Could Arizona attorneys who filed election challenges face consequences?

Posted at 10:25 PM, Nov 24, 2020
and last updated 2020-11-25 07:35:35-05

While all three lawsuits filed in Maricopa County since Election Day have all been dismissed, lingering effects from the challenges could fall on attorneys who pushed cases through Arizona's judicial system.

Democratic New Jersey Congressman Bill Pascrell issued complaints in five states, including Arizona, accusing attorneys who represented President Trump of violating a Rule of Professional conduct that reads in part:

“[a] lawyer shall not bring or defend a proceeding, or assert or controvert an issue therein, unless there is a good faith basis in law and fact for doing so that is not frivolous, which may include a good faith and nonfrivolous argument for an extension, modification or reversal of existing law.”

The letter called for an investigation into the conduct of four attorneys who brought forth at least one claim in Maricopa County. Kory Langhofer and Thomas Bastile with Statecraft law filed a suit arguing some voters were disenfranchised on Election Day, when on-site tabulation machines displayed an error message. The suit claimed poll workers submitted ballots despite the message, which may have kept some presidential votes from being counted.

Also included in the filing, attorneys Eric Spencer and Brett Johnson with Snell and Wilmer. However, the two withdrew from the campaign's lawsuit less than 24 hours later.

Could the filing of the challenge itself trigger potential action by the Arizona Bar?

ABC15 asked two experts for their input.

“Lawyers are not like politicians in the sense that they actually have professional obligations," said Jason Harrow, a constitutional lawyer who argued the legal authority of Presidential electors before the U.S. Supreme Court. "Some of those professional obligations are they are not allowed to lie, they are not allowed to do things just for purposes of the plane or harassment and they are not allowed to bring cases that they know are absolute losers with no good faith arguments.”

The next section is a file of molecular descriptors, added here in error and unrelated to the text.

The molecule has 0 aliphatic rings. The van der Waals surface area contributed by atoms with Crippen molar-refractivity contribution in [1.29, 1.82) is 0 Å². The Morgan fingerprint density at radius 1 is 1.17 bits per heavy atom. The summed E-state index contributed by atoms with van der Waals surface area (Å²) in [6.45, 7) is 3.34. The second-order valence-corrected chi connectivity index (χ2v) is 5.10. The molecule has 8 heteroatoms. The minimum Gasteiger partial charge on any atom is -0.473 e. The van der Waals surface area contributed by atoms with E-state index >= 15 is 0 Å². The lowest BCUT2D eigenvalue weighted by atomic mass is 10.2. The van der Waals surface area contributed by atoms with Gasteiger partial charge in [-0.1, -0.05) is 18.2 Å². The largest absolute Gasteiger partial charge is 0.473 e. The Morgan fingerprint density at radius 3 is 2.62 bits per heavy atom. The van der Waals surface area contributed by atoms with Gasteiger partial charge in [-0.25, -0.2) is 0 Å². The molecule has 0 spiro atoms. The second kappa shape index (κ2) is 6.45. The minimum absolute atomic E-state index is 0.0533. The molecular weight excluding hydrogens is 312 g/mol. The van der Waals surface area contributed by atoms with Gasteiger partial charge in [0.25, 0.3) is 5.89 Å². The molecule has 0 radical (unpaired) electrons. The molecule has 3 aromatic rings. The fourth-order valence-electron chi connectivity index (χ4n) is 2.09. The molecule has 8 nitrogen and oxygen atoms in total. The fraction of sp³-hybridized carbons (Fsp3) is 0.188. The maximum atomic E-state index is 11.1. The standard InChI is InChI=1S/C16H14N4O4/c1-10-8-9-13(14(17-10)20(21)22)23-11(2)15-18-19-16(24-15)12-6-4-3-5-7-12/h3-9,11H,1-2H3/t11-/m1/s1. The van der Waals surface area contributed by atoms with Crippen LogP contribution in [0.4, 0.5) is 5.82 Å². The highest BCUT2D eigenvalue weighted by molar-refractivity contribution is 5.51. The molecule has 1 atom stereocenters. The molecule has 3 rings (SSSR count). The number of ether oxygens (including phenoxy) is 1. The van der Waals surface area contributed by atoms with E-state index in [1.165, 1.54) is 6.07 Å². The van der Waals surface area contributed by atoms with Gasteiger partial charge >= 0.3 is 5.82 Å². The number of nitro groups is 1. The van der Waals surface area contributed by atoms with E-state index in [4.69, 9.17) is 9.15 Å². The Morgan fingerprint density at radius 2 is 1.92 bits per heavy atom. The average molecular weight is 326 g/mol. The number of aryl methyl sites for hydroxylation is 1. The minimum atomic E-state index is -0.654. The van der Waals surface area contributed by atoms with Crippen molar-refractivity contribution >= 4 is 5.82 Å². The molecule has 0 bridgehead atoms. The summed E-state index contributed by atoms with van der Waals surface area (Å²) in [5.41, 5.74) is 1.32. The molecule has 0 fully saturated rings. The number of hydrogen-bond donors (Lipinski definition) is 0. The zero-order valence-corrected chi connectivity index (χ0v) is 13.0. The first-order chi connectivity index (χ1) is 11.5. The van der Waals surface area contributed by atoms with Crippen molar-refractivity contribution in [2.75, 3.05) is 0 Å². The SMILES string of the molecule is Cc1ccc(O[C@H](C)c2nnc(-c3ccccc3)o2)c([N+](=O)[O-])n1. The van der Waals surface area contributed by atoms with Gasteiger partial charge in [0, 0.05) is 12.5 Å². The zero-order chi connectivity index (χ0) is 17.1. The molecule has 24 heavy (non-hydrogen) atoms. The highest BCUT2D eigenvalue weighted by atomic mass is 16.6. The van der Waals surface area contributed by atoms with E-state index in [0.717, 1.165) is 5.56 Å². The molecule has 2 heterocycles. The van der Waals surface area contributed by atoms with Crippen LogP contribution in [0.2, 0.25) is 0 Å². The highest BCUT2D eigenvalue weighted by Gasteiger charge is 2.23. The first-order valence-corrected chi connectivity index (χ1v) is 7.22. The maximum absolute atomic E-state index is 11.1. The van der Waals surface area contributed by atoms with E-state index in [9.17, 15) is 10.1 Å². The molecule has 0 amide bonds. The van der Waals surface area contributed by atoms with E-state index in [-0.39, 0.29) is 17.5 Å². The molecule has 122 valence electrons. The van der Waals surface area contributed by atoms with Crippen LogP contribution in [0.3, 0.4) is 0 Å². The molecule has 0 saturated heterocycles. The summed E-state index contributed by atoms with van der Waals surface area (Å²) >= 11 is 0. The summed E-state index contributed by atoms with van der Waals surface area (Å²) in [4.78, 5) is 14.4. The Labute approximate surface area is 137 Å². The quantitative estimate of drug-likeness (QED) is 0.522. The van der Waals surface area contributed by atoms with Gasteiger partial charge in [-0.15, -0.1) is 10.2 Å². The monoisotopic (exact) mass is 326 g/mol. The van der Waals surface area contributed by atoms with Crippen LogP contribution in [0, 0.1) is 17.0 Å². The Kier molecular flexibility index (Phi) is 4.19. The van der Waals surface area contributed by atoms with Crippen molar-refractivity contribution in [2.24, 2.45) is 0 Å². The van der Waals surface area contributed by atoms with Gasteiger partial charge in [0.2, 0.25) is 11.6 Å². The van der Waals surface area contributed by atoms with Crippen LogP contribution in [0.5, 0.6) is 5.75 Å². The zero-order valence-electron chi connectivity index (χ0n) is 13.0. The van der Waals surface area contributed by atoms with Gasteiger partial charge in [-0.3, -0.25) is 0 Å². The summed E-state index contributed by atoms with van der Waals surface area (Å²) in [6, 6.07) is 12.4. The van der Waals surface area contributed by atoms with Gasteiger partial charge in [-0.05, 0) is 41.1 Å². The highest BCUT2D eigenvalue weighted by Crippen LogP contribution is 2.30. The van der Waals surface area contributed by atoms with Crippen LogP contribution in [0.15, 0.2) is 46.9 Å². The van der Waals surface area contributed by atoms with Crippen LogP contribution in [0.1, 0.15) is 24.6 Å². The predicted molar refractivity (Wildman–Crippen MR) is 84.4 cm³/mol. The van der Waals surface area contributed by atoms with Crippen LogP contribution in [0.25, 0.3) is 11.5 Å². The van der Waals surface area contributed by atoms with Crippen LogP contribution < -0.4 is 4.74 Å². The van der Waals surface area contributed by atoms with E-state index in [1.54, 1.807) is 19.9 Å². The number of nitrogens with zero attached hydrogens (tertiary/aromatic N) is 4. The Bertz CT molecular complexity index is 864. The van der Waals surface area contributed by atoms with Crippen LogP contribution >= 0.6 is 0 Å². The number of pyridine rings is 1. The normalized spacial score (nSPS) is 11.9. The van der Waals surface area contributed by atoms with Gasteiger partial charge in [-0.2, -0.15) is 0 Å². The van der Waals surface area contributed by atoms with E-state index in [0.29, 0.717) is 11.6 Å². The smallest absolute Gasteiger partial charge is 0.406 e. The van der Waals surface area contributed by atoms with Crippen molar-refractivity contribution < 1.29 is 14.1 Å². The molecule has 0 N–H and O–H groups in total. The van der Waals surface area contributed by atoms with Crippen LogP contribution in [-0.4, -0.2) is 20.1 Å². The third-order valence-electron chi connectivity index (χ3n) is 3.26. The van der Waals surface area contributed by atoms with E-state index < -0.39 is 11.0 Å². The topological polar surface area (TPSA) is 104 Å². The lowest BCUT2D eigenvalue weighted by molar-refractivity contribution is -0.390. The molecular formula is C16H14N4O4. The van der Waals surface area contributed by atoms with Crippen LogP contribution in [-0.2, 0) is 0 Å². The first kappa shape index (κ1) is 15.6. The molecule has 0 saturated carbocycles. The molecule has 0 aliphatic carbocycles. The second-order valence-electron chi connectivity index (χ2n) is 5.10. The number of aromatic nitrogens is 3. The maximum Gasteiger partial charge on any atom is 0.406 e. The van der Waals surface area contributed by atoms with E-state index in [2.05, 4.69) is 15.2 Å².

"There are a select sliver of cases in which they lack merit and they shouldn’t clog the court system, or in which sadly a lawyer might make a false statement for fact or law," said Keith Swisher, a member of the Arizona Bar Ethics Advisory Committee. "In those two instances, a disciplinary authority does have the ability to go forward not only to investigate but to actually disciple the lawyers at hand.”

Both say it's up to the bar to decide whether or not to move forward with a formal investigation but say it will likely take the allegations seriously enough to assign members to examine whether or not evidence of misconduct exists.

"If it did, then the conversation moves from whatever his conduct occurred to what the sanctions should be," added Swisher.

When reached for comment, Statecraft Law attorneys Langhofer and Bastile said their firm has no official comment to the congressman's complaint.

Judge Daniel Kiley, who heard arguments in the case brought forward by the Trump Campaign, applauded lawyers on all sides, saying "I'm aware of the time constraints and urgency of the matter. I'd like to commend all counsel for an outstanding, professional job in putting this case together and presenting it in just a matter of days. So you-- it was very well presented and you should all be commended for that."